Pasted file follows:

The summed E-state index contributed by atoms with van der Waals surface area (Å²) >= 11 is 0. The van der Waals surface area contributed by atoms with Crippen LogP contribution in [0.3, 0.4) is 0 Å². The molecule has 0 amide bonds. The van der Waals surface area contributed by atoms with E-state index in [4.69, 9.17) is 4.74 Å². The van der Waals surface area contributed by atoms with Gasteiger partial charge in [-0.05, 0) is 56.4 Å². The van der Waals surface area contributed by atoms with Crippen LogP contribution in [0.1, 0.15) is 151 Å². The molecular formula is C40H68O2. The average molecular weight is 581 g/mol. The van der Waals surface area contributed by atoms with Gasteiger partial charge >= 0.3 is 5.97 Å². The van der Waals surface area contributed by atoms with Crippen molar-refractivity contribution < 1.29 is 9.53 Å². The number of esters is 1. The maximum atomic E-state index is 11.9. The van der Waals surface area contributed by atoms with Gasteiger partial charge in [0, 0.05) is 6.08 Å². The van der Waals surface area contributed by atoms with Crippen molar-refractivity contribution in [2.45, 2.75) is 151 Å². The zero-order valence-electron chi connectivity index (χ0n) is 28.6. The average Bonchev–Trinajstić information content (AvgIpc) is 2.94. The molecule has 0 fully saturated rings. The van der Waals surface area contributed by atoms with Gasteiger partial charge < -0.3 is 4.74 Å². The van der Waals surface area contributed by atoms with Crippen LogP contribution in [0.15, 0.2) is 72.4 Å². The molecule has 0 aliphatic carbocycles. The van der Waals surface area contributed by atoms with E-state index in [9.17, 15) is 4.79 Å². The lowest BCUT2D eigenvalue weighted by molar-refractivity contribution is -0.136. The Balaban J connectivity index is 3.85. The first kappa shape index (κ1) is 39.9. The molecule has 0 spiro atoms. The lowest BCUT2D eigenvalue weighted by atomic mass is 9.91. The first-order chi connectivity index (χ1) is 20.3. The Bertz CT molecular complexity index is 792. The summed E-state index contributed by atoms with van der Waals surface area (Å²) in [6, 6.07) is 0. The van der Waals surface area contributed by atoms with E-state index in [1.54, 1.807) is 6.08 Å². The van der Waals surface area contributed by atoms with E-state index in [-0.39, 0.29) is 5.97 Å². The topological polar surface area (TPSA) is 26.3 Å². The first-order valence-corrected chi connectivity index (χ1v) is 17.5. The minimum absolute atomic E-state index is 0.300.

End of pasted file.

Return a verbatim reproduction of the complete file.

The summed E-state index contributed by atoms with van der Waals surface area (Å²) >= 11 is 0. The van der Waals surface area contributed by atoms with Crippen LogP contribution in [0.3, 0.4) is 0 Å². The molecule has 0 amide bonds. The van der Waals surface area contributed by atoms with E-state index in [4.69, 9.17) is 4.74 Å². The van der Waals surface area contributed by atoms with Gasteiger partial charge in [-0.05, 0) is 56.4 Å². The van der Waals surface area contributed by atoms with Crippen LogP contribution in [0.1, 0.15) is 151 Å². The molecular formula is C40H68O2. The average molecular weight is 581 g/mol. The van der Waals surface area contributed by atoms with Gasteiger partial charge >= 0.3 is 5.97 Å². The van der Waals surface area contributed by atoms with Crippen molar-refractivity contribution < 1.29 is 9.53 Å². The number of esters is 1. The maximum atomic E-state index is 11.9. The van der Waals surface area contributed by atoms with Gasteiger partial charge in [0, 0.05) is 6.08 Å². The van der Waals surface area contributed by atoms with Crippen molar-refractivity contribution in [2.45, 2.75) is 151 Å². The zero-order valence-electron chi connectivity index (χ0n) is 28.6. The average Bonchev–Trinajstić information content (AvgIpc) is 2.94. The molecule has 0 fully saturated rings. The van der Waals surface area contributed by atoms with Gasteiger partial charge < -0.3 is 4.74 Å². The van der Waals surface area contributed by atoms with Crippen LogP contribution in [0.15, 0.2) is 72.4 Å². The molecule has 0 aliphatic carbocycles. The van der Waals surface area contributed by atoms with E-state index in [9.17, 15) is 4.79 Å². The lowest BCUT2D eigenvalue weighted by molar-refractivity contribution is -0.136. The Balaban J connectivity index is 3.85. The first kappa shape index (κ1) is 39.9. The molecule has 0 spiro atoms. The lowest BCUT2D eigenvalue weighted by atomic mass is 9.91. The first-order chi connectivity index (χ1) is 20.3. The Bertz CT molecular complexity index is 792. The summed E-state index contributed by atoms with van der Waals surface area (Å²) in [6, 6.07) is 0. The van der Waals surface area contributed by atoms with E-state index in [1.54, 1.807) is 6.08 Å². The van der Waals surface area contributed by atoms with E-state index in [-0.39, 0.29) is 5.97 Å². The topological polar surface area (TPSA) is 26.3 Å². The first-order valence-corrected chi connectivity index (χ1v) is 17.5. The minimum absolute atomic E-state index is 0.300.